WASHINGTON (2/27/14)--Sen. Mark Begich (D-Alaska) on Wednesday repeated his commitment to work relax regulatory limits on credit unions' ability to make member business loans (MBLs).
Begich said at the Credit Union National Association's 2014 Governmental Affairs Conference in Washington that he would continue to be a "supporter and sponsor" of a bill designed to lift the federally mandated cap on credit unions' small business loans--currently at 12.25% of assets.
"I will twist arms of other members to sign that piece of legislation," he said. Begich is one of 18 co-sponsors of legislation--introduced in May 2013 by Sen. Mark Udall (D-Colo.)--that would raise the credit union MBL cap to 27.5% of assets (News Now May 16, 2013). The bill, S.968, was referred to the Senate Banking Committee, where it has not progressed under the chairmanship of the soon-to-retire Sen. Tim Johnson (D-S.D.).
Begich also said he wants to generally "streamline regulations for credit unions" because of their relative stability throughout the subprime housing boom and in the aftermath of its collapse in 2008.
"You are not the problem. You are not the risk," he told attendees, calling credit unions a "backbone" during the tumult.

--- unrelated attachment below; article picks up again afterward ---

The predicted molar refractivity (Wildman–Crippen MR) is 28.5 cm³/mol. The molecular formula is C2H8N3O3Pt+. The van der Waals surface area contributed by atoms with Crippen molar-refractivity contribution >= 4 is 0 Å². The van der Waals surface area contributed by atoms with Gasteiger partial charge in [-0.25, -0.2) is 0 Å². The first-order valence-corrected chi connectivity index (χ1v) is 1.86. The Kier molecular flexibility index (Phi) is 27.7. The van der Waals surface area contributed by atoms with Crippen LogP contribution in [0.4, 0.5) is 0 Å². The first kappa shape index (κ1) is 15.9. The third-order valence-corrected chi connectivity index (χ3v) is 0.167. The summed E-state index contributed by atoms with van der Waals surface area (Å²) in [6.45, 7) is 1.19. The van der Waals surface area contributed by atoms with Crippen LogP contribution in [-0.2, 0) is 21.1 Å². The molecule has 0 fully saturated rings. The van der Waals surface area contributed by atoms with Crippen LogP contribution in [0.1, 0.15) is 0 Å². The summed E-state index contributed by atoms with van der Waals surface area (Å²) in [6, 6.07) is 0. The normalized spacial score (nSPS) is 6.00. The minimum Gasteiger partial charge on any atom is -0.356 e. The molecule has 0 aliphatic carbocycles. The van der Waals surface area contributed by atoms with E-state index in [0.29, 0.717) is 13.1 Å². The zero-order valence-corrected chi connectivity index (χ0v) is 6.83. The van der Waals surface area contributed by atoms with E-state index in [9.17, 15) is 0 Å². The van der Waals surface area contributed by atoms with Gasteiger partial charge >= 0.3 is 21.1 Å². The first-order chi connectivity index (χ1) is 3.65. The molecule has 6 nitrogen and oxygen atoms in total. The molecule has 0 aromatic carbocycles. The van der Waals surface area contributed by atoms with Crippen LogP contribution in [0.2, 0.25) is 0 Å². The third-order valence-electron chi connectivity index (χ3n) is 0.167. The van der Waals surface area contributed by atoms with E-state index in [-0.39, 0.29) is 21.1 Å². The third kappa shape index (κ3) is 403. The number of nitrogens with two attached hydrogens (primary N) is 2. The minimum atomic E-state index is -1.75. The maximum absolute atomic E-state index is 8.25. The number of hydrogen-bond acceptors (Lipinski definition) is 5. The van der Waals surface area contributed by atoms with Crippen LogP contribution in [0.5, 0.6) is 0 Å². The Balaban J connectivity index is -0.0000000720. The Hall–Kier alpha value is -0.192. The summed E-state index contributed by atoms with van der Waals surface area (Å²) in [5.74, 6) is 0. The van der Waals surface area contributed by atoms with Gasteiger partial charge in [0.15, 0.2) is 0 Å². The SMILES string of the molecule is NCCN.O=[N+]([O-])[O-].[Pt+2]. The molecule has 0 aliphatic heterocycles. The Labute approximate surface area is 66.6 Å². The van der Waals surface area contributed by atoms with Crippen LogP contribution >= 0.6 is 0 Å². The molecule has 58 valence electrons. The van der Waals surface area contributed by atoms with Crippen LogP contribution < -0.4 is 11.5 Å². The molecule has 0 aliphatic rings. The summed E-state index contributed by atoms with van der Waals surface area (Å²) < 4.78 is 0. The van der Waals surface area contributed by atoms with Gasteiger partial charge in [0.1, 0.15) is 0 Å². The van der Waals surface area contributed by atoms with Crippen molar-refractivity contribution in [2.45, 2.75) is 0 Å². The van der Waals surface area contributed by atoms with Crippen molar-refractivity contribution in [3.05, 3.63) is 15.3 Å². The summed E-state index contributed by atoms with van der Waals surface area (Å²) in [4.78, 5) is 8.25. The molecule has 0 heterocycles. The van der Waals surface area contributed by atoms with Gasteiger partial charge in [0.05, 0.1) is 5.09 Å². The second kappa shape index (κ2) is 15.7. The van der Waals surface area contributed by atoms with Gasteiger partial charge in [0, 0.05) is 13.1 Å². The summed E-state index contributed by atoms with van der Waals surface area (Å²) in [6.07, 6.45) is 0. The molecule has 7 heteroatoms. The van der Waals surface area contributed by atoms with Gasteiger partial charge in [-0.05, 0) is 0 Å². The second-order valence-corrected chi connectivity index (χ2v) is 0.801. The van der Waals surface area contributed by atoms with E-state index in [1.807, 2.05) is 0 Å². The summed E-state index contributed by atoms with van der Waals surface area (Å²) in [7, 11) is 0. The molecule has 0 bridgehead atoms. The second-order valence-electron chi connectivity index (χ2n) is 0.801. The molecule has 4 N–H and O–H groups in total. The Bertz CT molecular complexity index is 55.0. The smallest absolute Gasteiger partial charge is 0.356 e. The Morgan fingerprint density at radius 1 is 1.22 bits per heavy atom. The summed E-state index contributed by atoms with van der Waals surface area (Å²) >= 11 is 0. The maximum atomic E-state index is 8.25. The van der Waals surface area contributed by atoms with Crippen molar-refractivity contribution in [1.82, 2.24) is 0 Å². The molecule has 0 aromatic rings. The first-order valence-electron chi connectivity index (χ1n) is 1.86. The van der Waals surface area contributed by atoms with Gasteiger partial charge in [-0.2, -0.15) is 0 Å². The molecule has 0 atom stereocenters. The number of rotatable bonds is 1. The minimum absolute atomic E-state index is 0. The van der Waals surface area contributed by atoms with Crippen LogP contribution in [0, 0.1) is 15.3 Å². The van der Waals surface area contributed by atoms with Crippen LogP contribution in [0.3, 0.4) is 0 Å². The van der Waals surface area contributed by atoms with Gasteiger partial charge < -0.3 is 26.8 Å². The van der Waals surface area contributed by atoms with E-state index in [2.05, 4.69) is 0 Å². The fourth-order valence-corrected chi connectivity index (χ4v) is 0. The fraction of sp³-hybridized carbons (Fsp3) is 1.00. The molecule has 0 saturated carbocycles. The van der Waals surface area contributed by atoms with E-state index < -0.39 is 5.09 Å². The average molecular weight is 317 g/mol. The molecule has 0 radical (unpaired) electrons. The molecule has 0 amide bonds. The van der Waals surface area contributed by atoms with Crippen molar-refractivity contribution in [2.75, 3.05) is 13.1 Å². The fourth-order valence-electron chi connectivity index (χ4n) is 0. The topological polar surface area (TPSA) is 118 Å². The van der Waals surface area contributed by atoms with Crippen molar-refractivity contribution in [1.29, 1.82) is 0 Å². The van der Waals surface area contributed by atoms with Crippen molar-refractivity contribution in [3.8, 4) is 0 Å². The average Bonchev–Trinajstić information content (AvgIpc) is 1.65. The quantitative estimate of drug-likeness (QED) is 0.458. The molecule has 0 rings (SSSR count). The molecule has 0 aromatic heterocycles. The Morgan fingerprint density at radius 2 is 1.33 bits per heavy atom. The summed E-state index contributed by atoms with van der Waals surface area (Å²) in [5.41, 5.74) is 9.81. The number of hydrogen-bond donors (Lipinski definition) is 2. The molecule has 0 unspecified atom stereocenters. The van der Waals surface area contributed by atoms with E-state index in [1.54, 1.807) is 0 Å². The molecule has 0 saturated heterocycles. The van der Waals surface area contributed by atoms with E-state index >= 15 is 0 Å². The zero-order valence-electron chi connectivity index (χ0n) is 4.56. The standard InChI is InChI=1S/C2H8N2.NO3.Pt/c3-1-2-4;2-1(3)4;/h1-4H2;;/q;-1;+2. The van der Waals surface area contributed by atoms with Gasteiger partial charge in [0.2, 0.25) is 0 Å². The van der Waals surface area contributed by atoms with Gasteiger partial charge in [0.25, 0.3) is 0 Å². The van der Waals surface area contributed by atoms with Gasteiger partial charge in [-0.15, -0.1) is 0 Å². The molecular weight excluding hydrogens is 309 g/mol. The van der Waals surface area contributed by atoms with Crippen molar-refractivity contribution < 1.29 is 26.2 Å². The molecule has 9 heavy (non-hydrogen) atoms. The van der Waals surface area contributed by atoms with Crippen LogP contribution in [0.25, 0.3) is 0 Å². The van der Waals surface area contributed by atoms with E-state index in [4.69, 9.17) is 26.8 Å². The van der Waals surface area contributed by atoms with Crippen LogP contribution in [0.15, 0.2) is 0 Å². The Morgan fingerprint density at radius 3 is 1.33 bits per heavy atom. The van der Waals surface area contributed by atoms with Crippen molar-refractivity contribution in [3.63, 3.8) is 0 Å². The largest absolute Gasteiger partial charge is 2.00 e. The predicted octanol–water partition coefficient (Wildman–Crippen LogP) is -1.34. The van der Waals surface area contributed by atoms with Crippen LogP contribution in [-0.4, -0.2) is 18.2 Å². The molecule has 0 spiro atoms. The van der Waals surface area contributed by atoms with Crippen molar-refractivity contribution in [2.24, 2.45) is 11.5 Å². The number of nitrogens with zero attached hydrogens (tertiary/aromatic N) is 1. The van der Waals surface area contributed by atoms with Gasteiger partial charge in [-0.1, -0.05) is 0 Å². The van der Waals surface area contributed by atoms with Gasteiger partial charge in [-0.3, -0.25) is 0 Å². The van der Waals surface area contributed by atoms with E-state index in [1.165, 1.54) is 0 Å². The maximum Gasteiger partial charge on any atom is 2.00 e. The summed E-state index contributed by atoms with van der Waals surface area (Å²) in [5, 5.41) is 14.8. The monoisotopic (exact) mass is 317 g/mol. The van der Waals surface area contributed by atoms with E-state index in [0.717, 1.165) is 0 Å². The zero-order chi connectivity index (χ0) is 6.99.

The senator also reiterated on Wednesday his pledge to protect credit unions' tax exempt status.
He told the conference that he asks banking lobbyists, seeking to change the credit union exemption, to "keep it off the list" during meetings with him. In July, Begich, who is not a member of the Senate Banking Committee, sent a letter to Johnson and the panel's ranking Republican Sen. Mike Crapo (R-Idaho), asking that the exemption be preserved in any reform of the tax code (News Now July 30, 2013).
The senator, who is facing his first re-election campaign this November, spoke of his own personal enthusiasm for credit union membership. Begich said he opened his first credit union account at the age of 14, received his first car loan from a credit union, and said that he opened a U.S. Senate FCU account for his then eight-year-old son, who, he proudly said, now has his account number memorized. He also said that he is excited when asked as a credit union member to vote in board member elections.
Begich urged attendees to stress their member-ownership status when lobbying legislators on Wednesday afternoon and throughout the week. He argued earlier in the speech that the tax exempt status was justified because of member ownership, with savings incurred by the status spread throughout the cooperatives. The senator said this structure makes credit unions "powerhouses," and urged the audience to flaunt membership logs when consulting with their legislators.